I miss the smells of Hawaii. Plumeria, ginger, gardenia. A passing rainshower on a hot afternoon. No not that Hawaii (well, okay, that one too). BUT- one of my favorite smells from the islands is the smell of native forest. High above the acres of introduced turf grasses, palms and showy flowers it begins to smell sort of sulfurous, volcanic.
The heavy mists blow quickly over the slopes, obscuring your view of the valley below with some regularity. Or you could be in this mist for hours, and while it never really rains, you could be soaked and shivering within minutes. Those hikers who wore shorts in the parking lot and looked quizzically at you when you trudged off with your rain pants and jacket might understand if they have not already turned back, too cold.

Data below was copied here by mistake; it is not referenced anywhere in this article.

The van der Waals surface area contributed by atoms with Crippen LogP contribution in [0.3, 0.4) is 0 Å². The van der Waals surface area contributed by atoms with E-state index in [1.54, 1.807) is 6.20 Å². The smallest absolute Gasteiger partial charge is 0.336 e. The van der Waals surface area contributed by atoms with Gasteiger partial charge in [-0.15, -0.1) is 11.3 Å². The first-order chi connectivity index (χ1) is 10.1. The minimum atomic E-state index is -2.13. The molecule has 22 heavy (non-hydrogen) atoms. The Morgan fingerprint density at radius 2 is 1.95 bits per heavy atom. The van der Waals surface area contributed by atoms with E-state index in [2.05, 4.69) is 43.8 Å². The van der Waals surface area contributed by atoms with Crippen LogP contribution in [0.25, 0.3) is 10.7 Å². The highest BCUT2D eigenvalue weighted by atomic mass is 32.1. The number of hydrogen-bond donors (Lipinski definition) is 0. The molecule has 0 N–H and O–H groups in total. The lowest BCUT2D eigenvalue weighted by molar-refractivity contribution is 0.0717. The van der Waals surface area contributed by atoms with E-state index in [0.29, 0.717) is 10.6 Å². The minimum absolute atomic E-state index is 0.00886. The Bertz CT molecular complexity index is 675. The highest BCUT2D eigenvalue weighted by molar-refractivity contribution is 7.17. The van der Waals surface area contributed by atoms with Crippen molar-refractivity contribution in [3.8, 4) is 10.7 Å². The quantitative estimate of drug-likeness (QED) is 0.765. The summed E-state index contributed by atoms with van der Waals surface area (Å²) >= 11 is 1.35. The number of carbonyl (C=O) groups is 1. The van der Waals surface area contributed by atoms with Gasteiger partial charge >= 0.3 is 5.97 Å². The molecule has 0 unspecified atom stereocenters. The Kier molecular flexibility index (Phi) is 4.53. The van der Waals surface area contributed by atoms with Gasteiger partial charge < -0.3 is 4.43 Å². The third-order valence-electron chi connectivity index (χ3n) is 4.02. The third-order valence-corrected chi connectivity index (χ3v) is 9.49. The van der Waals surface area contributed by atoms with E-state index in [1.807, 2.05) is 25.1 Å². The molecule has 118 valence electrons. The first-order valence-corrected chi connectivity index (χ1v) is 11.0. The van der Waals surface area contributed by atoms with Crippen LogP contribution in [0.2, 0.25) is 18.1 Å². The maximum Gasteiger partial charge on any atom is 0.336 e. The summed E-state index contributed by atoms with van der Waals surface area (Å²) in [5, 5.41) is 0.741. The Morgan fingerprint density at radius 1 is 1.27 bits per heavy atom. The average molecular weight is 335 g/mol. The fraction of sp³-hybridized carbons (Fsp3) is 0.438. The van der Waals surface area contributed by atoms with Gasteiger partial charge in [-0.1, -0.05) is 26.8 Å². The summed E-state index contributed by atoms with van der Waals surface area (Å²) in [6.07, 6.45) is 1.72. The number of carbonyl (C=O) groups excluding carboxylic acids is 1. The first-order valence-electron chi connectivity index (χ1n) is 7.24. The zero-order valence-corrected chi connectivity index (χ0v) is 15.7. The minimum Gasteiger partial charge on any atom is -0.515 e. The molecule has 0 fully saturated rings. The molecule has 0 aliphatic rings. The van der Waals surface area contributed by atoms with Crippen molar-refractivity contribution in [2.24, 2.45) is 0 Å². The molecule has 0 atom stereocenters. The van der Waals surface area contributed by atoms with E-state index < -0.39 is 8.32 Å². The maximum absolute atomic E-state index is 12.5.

Uluhe and ohia grip the crumbly ground with their roots. Uluhe tricks you into seeing solid ground where there is not. Crush this leaf and you will smell the most amazing citrus smell- what is it doing here? Here it is easy to understand why fungus joined plant roots to create mycorrhizae and why some plants developed the ability to “fix” nitrogen from the air. There is so little; make due or die. Here the world is harsher and those mutualistic, parasitic and all those in-between symbiotic relationships make more sense.